- Meditators = Core users
- Alert Savers = Power users (because they used a “power feature”)
Comparing retention curves of different personas
This company also compared the retention curves of “Listeners” and “Meditators.” Both personas had similarly high Day-N retention 30 days after the current period, although Listeners had slightly lower retention.
To see how these personas might differ in retention longer-term, they looked at weekly retention for the next 24 weeks to help uncover some larger differences: Alert Savers have the highest long-term retention, followed by Meditators, then Listeners.
Based on these retention graphs, Listeners are a fairly active Passive persona, but still have lower retention than Meditators long-term. In addition, Alert Savers who set a daily reminder to meditate have the highest long-term retention at 24 weeks. To increase overall retention, the company should try to convert Listeners into Meditators and encourage Meditators to set a daily reminder and become Alert Savers.
Dig deeper into your personas: Product Analysis Toolkit
Once you identify your current user personas, you can use some or all of the analyses in the Current User Worksheet to better understand how these users behave. This will help you identify improvement opportunities and additional drivers of current user retention.
Reference the Product Analysis Toolkit in the Appendix if you need to review these methods.
Critical event stickiness
It's also essential to look at critical event’s stickiness, or the frequency (number of days) a user is active or did a specific event.
- Amplitude Customer Example: App that helps users find and book nearby fitness classes.
- Stickiness Graph 1: Measures each day user performed critical event—when a user books a class— within a month
- Stickiness Graph 2: Measures each day the user performed any activity—like browsing classes or checking a class schedule—within a month
Stickiness Graph 1 compared to Graph 2 told our Amplitude customer that although a high percentage of each of the three personas are opening and engaging with the app 15 days a month, the percentage booking appointments frequently is much lower.
Stickiness Graph 1 also helped this Amplitude customer uncover that Persona 2 and 3 are booking appointments at a higher frequency than Persona 1, and that it’s more valuable to focus on increasing the number of users and improving the experience for Personas 2 and 3.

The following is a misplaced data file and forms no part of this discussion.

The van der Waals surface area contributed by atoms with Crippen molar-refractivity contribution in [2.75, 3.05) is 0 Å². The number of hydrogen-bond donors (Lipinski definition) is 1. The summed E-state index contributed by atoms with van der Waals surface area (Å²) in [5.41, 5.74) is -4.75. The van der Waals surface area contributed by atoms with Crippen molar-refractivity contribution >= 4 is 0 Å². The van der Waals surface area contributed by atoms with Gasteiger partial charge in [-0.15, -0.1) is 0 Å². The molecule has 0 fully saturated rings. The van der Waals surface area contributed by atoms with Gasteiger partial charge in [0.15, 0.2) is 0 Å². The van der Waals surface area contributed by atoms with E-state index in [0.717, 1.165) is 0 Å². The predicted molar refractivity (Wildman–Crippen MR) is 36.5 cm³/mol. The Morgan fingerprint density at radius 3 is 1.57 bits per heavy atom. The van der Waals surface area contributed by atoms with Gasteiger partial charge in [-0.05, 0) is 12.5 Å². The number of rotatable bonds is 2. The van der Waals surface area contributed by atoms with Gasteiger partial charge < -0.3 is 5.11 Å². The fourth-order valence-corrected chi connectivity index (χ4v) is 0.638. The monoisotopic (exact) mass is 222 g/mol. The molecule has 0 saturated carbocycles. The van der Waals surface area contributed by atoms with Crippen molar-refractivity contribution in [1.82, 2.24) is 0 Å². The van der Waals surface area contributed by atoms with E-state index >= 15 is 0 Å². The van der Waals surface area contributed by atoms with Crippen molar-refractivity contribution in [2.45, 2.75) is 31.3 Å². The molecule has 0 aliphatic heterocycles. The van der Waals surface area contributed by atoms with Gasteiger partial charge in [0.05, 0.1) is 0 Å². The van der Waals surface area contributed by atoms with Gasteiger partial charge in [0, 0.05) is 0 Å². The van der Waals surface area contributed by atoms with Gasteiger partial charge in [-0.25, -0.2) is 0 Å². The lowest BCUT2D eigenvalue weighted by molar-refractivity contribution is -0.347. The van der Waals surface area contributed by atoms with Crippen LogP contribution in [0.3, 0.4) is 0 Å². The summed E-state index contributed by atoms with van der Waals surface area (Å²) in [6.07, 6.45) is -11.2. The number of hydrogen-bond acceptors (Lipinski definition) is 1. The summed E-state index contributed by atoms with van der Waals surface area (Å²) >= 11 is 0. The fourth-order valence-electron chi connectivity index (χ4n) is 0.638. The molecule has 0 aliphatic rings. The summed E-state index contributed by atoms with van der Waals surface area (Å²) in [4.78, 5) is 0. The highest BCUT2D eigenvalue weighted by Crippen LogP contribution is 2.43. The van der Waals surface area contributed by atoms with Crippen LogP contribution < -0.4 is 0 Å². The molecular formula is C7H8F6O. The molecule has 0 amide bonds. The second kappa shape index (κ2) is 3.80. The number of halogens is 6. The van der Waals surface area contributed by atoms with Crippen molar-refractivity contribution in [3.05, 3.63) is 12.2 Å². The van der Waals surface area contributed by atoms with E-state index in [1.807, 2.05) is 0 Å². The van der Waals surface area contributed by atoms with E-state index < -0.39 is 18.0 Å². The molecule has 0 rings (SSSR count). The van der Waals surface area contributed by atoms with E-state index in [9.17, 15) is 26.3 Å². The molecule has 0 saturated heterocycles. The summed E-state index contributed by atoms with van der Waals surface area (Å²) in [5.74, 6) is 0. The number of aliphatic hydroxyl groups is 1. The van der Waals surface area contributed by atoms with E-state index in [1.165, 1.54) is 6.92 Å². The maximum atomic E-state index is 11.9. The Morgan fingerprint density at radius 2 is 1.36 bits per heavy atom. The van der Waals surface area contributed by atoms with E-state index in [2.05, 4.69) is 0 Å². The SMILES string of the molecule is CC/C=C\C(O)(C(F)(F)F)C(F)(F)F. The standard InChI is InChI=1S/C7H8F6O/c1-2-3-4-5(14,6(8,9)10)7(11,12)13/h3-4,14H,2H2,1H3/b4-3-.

Discovering the drivers of habit formation
Once you successfully onboard and demonstrate value to new users, they’re returning regularly. This is habit formation.
Studying current user retention is about understanding the factors that encourage people to form a habit. By studying current users, you'll pinpoint indicators of habit formation. You can then apply this to encourage more new or resurrected users to form habits. To help make this a repeatable process, we will show you how to look for behavioral drivers that tip the scale for habit formation.
To understand what gets new users to become current users, you dig into the behaviors that drive that transition.
Identifying the behavioral drivers that move users through phases is similar to identifying your “a-ha” moment. Traditionally, the “a-ha” moment is an action a user takes early in their experience that makes them much more likely to retain. The most famous example is when Facebook identified that users who added at least seven friends in their first ten days are more likely retained.
Interested in other companies' “Aha” moments? Amplitude customers speak to the data discovery that transformed their role and company in this eBook.
However, you can apply this concept of important behaviors to any stage of the user life cycle, not just for the “aha” moment of new users. To identify the drivers of habit formation, find an action or set of actions that separates users who complete Habit Formation from those who don't. For action(s) to qualify as a driver:
- Most users who complete the action(s) form a habit and become current users
- Most users who do not complete the action(s) churn before becoming current users
How to find your drivers of Habit Formation
In this section, we'll cover how to identify the behaviors that drive users to complete the habit formation phase.
Step 1: Create a base cohort of users who were retained during the Habit Formation period.
The table and images below show the Habit Formation period that you should analyze based on the usage interval you calculated in Chapter 2.
Step 2: Create a retained cohort of users who were retained in the next interval after the Habit Formation phase. These are current users who successfully formed a habit.